We are all individuals, with different opinions and ideas, we all have individual needs when it comes to education. Everyone processes information in their own way, and knowing how best you learn can assist you in optimizing your studying process, and help you to retain more information. Most courses require you to recall material on a vast variety of subjects, as well as to be able to apply the information in real life situations. As such, it is important to tailor your personal learning environment so that it is easier for you to gain a deeper understanding of these topics which goes beyond simply memorizing and relaying basic facts. Being knowledgeable about your own learning style, and how to tailor an efficient learning environment to your specific needs, will be advantageous when doing personal study.
Find the best style of learning for you
Many people have heard of the concept of ‘learning styles’ but what does the term mean? Simply put, a learning style is the way in which you, as an individual, best observe and process information. People perceive stimuli from their environment through their senses, and the same is true of academic learning; just as the basic senses are touch, sight and hearing, the three most widely recognized learning styles are Kinesthetic (physical) learners, Visual-spatial learners and Auditory-Verbal learners.
Kinesthetic learners benefit from being able to physically interact with stimuli to gather information. If as a child you found it easier to learn to tell the time by moving the hands of a clock, or used real currency to learn how to count change, then it is possible you are a kinesthetic learner. As a person who retains information by physically interacting with it, it is important for you to find ways to bring information off of the page and into your reality. One way to do this might be to tape information cards around various parts of your home, and when you walk into a room and engage with an object, the information will become associated with different areas of your house. For example, if revising specific vocabulary, taping an information card to your bedroom door might help you to recall the meaning of that word whenever you step into your room.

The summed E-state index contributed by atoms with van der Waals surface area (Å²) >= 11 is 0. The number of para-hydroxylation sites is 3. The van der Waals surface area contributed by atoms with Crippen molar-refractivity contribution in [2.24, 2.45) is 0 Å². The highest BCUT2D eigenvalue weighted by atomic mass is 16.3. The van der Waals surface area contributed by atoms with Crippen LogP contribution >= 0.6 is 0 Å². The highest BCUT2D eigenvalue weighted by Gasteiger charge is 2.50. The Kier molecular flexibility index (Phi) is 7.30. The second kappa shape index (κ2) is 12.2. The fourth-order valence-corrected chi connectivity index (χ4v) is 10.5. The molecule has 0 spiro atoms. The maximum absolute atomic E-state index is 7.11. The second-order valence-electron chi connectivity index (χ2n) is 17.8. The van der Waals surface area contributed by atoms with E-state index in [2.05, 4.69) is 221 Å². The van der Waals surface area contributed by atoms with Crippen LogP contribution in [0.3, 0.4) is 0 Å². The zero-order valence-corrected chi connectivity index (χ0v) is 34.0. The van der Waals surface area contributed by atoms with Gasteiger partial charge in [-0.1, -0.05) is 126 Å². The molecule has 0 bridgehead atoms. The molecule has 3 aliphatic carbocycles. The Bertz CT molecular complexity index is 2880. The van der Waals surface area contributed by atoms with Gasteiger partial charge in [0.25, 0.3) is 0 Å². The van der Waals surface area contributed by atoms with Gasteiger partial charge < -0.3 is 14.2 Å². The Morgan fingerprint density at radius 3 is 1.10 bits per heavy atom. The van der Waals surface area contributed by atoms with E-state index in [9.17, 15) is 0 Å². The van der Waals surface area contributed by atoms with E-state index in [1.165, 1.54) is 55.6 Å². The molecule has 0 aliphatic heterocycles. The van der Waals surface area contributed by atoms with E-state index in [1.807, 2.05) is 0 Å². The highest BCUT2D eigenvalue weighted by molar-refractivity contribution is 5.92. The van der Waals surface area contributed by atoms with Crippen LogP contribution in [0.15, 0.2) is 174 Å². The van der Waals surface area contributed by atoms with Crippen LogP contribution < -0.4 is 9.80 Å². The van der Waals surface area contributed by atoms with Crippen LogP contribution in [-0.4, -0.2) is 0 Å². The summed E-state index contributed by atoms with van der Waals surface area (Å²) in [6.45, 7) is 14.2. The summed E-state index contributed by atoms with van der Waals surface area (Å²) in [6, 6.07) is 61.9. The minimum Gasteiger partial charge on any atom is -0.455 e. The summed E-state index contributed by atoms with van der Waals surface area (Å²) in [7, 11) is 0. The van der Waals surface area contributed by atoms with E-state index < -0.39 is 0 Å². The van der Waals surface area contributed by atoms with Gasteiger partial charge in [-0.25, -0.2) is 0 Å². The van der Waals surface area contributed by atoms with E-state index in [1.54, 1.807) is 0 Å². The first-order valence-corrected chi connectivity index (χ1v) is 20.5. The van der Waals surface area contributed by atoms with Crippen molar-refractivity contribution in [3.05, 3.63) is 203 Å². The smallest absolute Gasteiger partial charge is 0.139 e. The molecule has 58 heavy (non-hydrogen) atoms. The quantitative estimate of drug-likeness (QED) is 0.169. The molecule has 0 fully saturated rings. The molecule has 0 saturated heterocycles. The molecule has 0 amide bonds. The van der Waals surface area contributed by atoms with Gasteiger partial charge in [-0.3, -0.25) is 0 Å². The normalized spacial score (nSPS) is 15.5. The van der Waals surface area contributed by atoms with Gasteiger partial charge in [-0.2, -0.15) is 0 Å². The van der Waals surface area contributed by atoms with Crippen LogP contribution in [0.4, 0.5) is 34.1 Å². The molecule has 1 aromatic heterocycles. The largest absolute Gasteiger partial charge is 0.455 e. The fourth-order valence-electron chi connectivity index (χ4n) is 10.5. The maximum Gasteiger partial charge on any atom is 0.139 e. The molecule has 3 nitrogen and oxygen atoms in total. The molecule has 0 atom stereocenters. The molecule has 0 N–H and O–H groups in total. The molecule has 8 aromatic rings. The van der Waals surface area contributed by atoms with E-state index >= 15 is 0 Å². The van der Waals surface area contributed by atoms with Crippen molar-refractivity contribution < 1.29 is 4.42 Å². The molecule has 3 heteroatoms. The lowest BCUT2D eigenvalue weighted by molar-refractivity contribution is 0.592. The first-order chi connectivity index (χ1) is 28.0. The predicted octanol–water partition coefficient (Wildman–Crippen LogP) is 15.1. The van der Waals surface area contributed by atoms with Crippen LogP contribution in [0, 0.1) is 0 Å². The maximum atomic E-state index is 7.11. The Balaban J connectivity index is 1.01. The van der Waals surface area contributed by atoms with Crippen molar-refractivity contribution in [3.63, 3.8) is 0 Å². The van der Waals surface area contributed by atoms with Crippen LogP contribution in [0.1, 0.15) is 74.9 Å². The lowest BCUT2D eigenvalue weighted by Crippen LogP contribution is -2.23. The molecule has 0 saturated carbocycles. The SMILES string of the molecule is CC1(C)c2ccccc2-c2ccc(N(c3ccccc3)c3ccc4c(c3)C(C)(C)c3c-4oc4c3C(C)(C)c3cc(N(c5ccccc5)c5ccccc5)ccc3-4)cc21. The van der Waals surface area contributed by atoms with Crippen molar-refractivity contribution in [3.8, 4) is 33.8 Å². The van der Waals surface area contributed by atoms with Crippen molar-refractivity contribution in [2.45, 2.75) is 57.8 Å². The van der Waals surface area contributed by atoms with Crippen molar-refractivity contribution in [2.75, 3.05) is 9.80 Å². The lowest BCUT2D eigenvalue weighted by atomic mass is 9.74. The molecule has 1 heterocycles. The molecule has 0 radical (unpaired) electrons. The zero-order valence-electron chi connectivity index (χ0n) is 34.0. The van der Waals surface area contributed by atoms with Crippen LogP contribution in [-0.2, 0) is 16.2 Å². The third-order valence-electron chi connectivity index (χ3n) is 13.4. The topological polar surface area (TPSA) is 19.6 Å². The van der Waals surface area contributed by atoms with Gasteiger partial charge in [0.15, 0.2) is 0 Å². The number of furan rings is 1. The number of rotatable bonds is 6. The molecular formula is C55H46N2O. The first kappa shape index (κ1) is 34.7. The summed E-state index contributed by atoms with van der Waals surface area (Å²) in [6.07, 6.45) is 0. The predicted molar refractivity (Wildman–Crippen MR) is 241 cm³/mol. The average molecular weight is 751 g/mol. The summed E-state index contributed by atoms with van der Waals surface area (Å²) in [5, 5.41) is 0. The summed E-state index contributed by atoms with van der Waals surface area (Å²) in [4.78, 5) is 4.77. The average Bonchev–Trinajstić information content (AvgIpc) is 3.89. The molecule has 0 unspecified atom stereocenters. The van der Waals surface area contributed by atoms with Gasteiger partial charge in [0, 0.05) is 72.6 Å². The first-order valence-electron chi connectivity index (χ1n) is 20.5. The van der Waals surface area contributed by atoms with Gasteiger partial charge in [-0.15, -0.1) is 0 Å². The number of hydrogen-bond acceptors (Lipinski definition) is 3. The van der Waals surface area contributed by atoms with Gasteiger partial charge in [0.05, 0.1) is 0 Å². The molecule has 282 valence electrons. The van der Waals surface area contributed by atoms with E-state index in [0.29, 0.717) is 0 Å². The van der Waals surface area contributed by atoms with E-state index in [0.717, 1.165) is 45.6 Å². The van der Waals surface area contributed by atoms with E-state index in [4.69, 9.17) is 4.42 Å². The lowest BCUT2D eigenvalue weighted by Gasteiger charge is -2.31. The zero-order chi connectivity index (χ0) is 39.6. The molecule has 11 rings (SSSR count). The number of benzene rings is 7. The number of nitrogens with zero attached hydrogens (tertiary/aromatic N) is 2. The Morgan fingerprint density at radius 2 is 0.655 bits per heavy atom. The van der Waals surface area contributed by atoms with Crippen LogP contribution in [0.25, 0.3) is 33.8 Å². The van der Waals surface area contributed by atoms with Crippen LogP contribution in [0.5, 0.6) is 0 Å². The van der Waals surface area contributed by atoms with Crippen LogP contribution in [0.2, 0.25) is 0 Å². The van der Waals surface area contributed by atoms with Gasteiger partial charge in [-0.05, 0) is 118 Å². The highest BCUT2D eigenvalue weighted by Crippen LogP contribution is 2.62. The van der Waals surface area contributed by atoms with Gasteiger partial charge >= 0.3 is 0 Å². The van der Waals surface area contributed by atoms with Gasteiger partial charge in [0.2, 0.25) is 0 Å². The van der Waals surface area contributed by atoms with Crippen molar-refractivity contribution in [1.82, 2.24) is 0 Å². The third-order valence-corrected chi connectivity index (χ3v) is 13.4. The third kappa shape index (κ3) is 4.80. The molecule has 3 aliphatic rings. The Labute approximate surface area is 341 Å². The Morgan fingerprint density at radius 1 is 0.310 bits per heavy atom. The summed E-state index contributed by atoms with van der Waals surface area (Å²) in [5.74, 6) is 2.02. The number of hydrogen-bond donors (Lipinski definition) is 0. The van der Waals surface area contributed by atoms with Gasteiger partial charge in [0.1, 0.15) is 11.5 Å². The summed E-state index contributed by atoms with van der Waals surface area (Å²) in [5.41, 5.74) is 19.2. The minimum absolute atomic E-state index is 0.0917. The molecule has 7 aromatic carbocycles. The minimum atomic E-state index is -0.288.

Visual-spatial learners often prefer to use color, images and other forms of visual media when creating study resources. Virtual-Reality educational systems are even being developed to meet the needs of visual learners and people who would better engage with materials in this sort of alternative medium. This is also something which would benefit kinesthetic learners, as VR has the ability to create a virtual learning environment that people can actively engage in. However, until such high-tech systems are widely available to consumers, visual and auditory learners can benefit similarly from watching videos as part of their studies. Utilize resources such as college classes from Study.com, which provide video classes to suit a range of curriculums. Their videos deliver relevant information in a short, face paced format which is easy to understand. This is a great way to support your studies in your spare time. Visual Learners can also benefit from such study techniques as: highlighting large passages of text in notes, creating bubble maps and storyboards, or designing picture flashcards.